An amazing encounterPosted on December 14th, 2012 No comments
Anyone who visits Otago Peninsula’s Allans Beach hopes to see a yellow-eyed penguin or a sea lion. Swiss backpackers Debbie Flueck and Alexandra Bangerter saw both – and what an encounter!
It was Saturday 8 December 2012. Debbie and Alexandra were thrilled to see a juvenile yellow-eyed penguin walking up the beach and into the dunes. But what happened next was most unexpected. The penguin suddenly, and rather rapidly for a penguin, popped out of the dunes, with a young male New Zealand sea lion in pursuit! Surprisingly the penguin seemed to think that offence is the best defence and turned around several times to face the sea lion, while moving steadily but not quickly towards the water. The sea lion was equally determined to ‘round it up’. A game of cat and mouse (sea lion and penguin?) ensued. The young sea lion had no idea what to do with his unexpected visitor, but seemed intent on playing with it. Finally, after several minutes of confrontation, escape, confrontation, the penguin made it back to the water. One minute the sea lion had an unwilling playmate; the next minute the penguin was gone.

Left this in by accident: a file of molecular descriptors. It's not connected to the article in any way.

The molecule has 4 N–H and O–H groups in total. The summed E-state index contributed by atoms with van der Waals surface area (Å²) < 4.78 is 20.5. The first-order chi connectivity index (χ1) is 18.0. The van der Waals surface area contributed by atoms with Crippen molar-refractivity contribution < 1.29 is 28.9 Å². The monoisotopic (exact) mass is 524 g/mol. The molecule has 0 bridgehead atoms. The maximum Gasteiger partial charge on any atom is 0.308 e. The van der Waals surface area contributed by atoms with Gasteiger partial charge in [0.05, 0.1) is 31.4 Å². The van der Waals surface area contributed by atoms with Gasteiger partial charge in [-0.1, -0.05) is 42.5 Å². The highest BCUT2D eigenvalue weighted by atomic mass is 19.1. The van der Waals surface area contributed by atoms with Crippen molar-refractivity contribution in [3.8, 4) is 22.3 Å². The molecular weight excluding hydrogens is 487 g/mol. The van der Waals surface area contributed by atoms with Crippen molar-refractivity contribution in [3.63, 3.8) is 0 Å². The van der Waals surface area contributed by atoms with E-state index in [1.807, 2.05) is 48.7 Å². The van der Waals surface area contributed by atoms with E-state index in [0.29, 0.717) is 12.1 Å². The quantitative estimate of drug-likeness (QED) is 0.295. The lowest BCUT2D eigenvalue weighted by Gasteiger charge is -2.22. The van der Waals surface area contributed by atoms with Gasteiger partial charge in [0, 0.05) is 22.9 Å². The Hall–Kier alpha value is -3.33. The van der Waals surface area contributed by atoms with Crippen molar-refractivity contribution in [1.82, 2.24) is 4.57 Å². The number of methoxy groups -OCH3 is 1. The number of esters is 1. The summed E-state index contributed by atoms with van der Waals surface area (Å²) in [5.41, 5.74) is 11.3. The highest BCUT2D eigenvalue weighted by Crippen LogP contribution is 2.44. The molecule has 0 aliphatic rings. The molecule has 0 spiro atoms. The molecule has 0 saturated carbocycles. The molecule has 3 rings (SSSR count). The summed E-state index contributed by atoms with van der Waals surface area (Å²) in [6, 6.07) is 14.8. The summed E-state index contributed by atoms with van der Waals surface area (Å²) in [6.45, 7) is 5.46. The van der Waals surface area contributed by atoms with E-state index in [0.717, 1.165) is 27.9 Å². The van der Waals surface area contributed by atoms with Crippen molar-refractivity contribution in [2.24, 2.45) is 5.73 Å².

An excited Alexandra and Debbie, who took photos of the incident, visited the Yellow-eyed Penguin Trust to tell their tale. The Trust identified the yellow-eyed penguin as a juvenile because of its pale feather colouring, especially around the head, and its lack of the striking yellow band seen in adults. The male sea lion was two to three years old.
Similar confrontations to that witnessed by Debbie and Alexandra have been observed by researchers on subantarctic Auckland and Campbell Islands where both species co-exist.
Allans Beach, on the ocean side of the peninsula, plays host to both New Zealand sea lions and yellow-eyed penguins from time to time, although the latter don’t breed there. New Zealand sea lions are re-establishing a breeding population on Otago Peninsula for the first time in several centuries. Perhaps encounters of this kind will be seen more often around the peninsula’s coast.